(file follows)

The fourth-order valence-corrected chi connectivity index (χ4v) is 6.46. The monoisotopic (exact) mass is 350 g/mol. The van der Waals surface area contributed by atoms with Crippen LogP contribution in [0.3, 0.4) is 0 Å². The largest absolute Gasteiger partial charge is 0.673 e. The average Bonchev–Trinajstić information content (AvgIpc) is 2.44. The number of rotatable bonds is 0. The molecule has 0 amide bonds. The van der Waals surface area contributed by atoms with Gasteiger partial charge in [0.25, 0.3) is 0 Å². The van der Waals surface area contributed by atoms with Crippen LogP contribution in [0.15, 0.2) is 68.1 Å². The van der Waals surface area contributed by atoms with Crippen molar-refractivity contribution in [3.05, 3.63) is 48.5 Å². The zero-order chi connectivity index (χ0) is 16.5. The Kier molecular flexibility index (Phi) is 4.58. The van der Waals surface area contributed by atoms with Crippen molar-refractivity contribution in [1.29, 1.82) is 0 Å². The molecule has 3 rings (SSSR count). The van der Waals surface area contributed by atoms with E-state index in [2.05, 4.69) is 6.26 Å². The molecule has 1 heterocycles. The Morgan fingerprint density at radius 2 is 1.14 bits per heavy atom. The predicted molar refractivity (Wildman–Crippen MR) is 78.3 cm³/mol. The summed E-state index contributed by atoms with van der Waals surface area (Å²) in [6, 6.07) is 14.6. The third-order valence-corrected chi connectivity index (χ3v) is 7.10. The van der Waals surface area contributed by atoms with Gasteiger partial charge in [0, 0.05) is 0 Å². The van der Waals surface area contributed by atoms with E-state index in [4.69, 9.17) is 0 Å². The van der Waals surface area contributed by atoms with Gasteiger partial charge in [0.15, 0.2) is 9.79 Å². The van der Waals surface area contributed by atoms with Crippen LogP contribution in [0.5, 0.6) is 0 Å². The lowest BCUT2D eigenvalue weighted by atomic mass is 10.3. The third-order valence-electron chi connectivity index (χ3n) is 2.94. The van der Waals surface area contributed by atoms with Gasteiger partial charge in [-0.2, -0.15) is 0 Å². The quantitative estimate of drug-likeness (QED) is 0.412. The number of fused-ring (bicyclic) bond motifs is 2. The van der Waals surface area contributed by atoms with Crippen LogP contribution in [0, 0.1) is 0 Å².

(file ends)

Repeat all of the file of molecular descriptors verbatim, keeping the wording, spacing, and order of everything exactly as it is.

The fourth-order valence-corrected chi connectivity index (χ4v) is 6.46. The monoisotopic (exact) mass is 350 g/mol. The van der Waals surface area contributed by atoms with Crippen LogP contribution in [0.3, 0.4) is 0 Å². The largest absolute Gasteiger partial charge is 0.673 e. The average Bonchev–Trinajstić information content (AvgIpc) is 2.44. The number of rotatable bonds is 0. The molecule has 0 amide bonds. The van der Waals surface area contributed by atoms with Gasteiger partial charge in [0.25, 0.3) is 0 Å². The van der Waals surface area contributed by atoms with Crippen LogP contribution in [0.15, 0.2) is 68.1 Å². The van der Waals surface area contributed by atoms with Crippen molar-refractivity contribution in [3.05, 3.63) is 48.5 Å². The zero-order chi connectivity index (χ0) is 16.5. The Kier molecular flexibility index (Phi) is 4.58. The van der Waals surface area contributed by atoms with Crippen molar-refractivity contribution in [1.29, 1.82) is 0 Å². The molecule has 3 rings (SSSR count). The van der Waals surface area contributed by atoms with E-state index in [2.05, 4.69) is 6.26 Å². The molecule has 1 heterocycles. The Morgan fingerprint density at radius 2 is 1.14 bits per heavy atom. The predicted molar refractivity (Wildman–Crippen MR) is 78.3 cm³/mol. The summed E-state index contributed by atoms with van der Waals surface area (Å²) in [6, 6.07) is 14.6. The third-order valence-corrected chi connectivity index (χ3v) is 7.10. The van der Waals surface area contributed by atoms with Gasteiger partial charge in [0, 0.05) is 0 Å². The van der Waals surface area contributed by atoms with E-state index in [4.69, 9.17) is 0 Å². The van der Waals surface area contributed by atoms with Gasteiger partial charge in [0.15, 0.2) is 9.79 Å². The van der Waals surface area contributed by atoms with Crippen LogP contribution in [0.5, 0.6) is 0 Å². The lowest BCUT2D eigenvalue weighted by atomic mass is 10.3. The third-order valence-electron chi connectivity index (χ3n) is 2.94. The van der Waals surface area contributed by atoms with Gasteiger partial charge in [-0.2, -0.15) is 0 Å². The quantitative estimate of drug-likeness (QED) is 0.412. The number of fused-ring (bicyclic) bond motifs is 2. The van der Waals surface area contributed by atoms with Crippen LogP contribution in [0, 0.1) is 0 Å².